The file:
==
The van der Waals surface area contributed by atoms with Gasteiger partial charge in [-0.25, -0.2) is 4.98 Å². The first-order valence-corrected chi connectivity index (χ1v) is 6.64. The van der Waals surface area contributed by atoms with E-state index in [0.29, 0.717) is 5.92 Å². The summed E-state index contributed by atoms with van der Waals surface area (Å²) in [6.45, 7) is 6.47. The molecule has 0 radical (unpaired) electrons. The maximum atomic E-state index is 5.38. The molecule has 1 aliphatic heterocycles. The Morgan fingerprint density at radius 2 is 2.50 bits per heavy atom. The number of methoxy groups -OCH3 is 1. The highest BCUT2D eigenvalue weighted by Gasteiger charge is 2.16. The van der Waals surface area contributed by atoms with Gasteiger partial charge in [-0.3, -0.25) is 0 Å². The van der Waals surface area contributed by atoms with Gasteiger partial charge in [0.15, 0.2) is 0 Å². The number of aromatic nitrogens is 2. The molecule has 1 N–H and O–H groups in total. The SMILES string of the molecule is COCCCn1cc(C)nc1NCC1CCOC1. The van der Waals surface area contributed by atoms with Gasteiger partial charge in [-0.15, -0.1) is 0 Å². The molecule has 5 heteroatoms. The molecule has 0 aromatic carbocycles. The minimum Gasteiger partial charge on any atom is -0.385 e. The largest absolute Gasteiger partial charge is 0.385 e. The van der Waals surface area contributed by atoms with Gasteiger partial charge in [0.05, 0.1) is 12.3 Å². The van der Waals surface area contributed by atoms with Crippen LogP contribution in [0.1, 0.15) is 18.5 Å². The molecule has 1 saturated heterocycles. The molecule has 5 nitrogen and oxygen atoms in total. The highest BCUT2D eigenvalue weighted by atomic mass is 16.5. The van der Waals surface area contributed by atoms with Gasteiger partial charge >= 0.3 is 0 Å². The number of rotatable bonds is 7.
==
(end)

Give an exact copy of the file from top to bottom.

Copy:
The van der Waals surface area contributed by atoms with Gasteiger partial charge in [-0.25, -0.2) is 4.98 Å². The first-order valence-corrected chi connectivity index (χ1v) is 6.64. The van der Waals surface area contributed by atoms with E-state index in [0.29, 0.717) is 5.92 Å². The summed E-state index contributed by atoms with van der Waals surface area (Å²) in [6.45, 7) is 6.47. The molecule has 0 radical (unpaired) electrons. The maximum atomic E-state index is 5.38. The molecule has 1 aliphatic heterocycles. The Morgan fingerprint density at radius 2 is 2.50 bits per heavy atom. The number of methoxy groups -OCH3 is 1. The highest BCUT2D eigenvalue weighted by Gasteiger charge is 2.16. The van der Waals surface area contributed by atoms with Gasteiger partial charge in [-0.3, -0.25) is 0 Å². The van der Waals surface area contributed by atoms with Gasteiger partial charge in [0.15, 0.2) is 0 Å². The number of aromatic nitrogens is 2. The molecule has 1 N–H and O–H groups in total. The SMILES string of the molecule is COCCCn1cc(C)nc1NCC1CCOC1. The van der Waals surface area contributed by atoms with Gasteiger partial charge in [-0.15, -0.1) is 0 Å². The molecule has 5 heteroatoms. The molecule has 0 aromatic carbocycles. The minimum Gasteiger partial charge on any atom is -0.385 e. The largest absolute Gasteiger partial charge is 0.385 e. The van der Waals surface area contributed by atoms with Gasteiger partial charge in [0.05, 0.1) is 12.3 Å². The van der Waals surface area contributed by atoms with Crippen LogP contribution in [0.1, 0.15) is 18.5 Å². The molecule has 1 saturated heterocycles. The molecule has 5 nitrogen and oxygen atoms in total. The highest BCUT2D eigenvalue weighted by atomic mass is 16.5. The van der Waals surface area contributed by atoms with Gasteiger partial charge >= 0.3 is 0 Å². The number of rotatable bonds is 7.